The AMPS mobile station automatically begins the registration process when it is powered on. Rather than having to scan all of the frequencies used for base station transmissions in a particular AMPS network, the mobile station can identify the 21 frequency pairs used for control channels in its own network and then it needs to scan only those 21 downlink frequencies. The mobile station selects the FOCC with the strongest signal (usually the FOCC from the nearest base station). Using the identifying base station information in the FOCC data stream, the mobile station responds to that base station by sending the mobile station identifying information in the RECC data stream. The MSC authenticates the mobile station’s information using the AMPS databases, and then registers the mobile station’s current location. After registration takes place, the subscriber may originate a call from the mobile station, or may simply leave the mobile station powered on in anticipation of incoming calls. Moving out of range of one base station and into range of another causes a mobile station to re-register. Similarly, after a pre-set period of time, a mobile station with the power turned on will re-register. While the mobile station is powered on and registered, it continuously scans the FOCC data stream on the FOCC. The preceding slides discussed the format of the FOCC data stream (data transmitted continuously from the base station to the mobile station) and the RECC data stream (a continuous data stream shared by all mobiles monitoring the FOCC data stream of a particular base station). The following slides discuss in more detail, specific applications of messages sent from the base station to the mobile station using the FOCC data stream and messages sent from the mobile station to the base station in the RECC data stream.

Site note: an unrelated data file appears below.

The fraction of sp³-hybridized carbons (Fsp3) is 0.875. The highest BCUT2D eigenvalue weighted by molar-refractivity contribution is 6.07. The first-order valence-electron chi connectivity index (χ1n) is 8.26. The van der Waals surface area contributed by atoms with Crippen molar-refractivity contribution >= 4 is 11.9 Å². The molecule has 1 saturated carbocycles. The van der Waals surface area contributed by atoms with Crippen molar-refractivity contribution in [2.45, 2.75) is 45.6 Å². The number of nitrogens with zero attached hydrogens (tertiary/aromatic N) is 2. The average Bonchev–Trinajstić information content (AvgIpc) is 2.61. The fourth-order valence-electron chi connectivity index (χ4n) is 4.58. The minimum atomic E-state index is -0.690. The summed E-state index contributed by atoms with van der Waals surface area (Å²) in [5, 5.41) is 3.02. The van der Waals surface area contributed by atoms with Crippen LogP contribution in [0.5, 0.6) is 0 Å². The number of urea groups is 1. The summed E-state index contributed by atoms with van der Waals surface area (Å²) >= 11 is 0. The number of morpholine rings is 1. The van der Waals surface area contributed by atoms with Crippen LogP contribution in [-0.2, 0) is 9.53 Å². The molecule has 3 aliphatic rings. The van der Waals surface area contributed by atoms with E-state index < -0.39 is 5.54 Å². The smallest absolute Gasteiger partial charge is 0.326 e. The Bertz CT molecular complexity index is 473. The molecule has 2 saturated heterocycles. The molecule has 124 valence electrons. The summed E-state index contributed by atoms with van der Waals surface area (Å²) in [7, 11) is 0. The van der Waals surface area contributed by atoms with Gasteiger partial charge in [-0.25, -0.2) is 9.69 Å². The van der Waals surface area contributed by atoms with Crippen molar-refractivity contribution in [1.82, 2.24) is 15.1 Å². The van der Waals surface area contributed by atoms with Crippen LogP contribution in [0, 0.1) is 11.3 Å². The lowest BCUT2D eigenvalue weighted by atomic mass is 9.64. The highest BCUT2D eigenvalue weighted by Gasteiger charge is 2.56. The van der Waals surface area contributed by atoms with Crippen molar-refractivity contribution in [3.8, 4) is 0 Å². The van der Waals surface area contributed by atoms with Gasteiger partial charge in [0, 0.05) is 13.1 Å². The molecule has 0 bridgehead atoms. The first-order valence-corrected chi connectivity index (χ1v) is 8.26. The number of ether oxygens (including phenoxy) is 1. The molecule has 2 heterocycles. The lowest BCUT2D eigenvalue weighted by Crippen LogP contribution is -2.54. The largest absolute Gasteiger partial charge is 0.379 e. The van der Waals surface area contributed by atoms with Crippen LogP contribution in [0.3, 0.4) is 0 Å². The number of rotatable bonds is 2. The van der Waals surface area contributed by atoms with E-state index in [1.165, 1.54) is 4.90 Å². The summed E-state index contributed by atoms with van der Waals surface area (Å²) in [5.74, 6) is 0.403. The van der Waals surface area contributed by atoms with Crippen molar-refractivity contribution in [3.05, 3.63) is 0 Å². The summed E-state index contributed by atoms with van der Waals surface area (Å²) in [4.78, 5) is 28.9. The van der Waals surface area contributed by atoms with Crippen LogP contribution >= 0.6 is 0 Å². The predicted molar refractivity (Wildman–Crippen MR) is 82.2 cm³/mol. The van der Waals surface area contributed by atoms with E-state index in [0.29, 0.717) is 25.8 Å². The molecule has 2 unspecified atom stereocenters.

Information sent from the base station to mobile stations using the FOCC data stream consists of two types: Messages intended for all mobile stations Information sent to mobile stations includes information about the system and how the mobile stations should access the system ( overhead information ). An example is the system identification (ID) , which is used by the mobile station to turn on or off its “Roam” indicator light. The inability of the mobile station to use the dotting sequence and word sync sequence to synchronize with the message stream is used by the mobile station to turn on its “No Service” indicator light. Messages intended for specific individual mobile stations If a mobile station is in the process of originating a call, the forward setup channel is used to notify the mobile station of a specified voice channel ( frequency pair ) that it should tune to in order to complete the call. If a mobile station is idle and a call comes in for it, the mobile station is paged using the messages in the FOCC data stream. (While a paging message is intended for a specific mobile station, indicated in the FOCC data stream by its mobile identification number (MIN) , the FOCC data stream is being scanned by all mobiles that are powered on and within range of the transmitting base station. Each individual mobile station must determine whether the MIN contained in the paging message corresponds to the MIN stored at the mobile station. When the correct mobile station has identified itself to the cell site (via the RECC, as discussed in the next slide), the cell site transmits additional information to the mobile station via the FOCC data stream, indicating the voice channel to be used and other information necessary to complete the call setup process.
Because the RECC data stream must be shared among all mobile stations registered at a particular cell site, mobile stations transmit data in bursts to the cell site to allow other mobile stations to share the same RECC. The two main message types transmitted by mobile stations using the RECC data stream are origination messages and page response messages. Origination messages are sent when the user dials a directory number and presses the “send” button. The origination message contains the directory number of the “called telephone” and other information about the originating mobile itself. It must identify itself by its own directory number and power class as well as its electronic serial number. Page response messages are sent in reply to an incoming message from the cell site via the FOCC data stream. The mobile station recognizes its own MIN in the paging message stream, and responds to the message. The mobile station notifies the cell site via the RECC that it is located in that cell site’s coverage area. This informs the cell site that a call can be set up on a voice channel assigned to that cell site. The cell site then transmits the voice channel and other information to the mobile station via the FOCC data stream.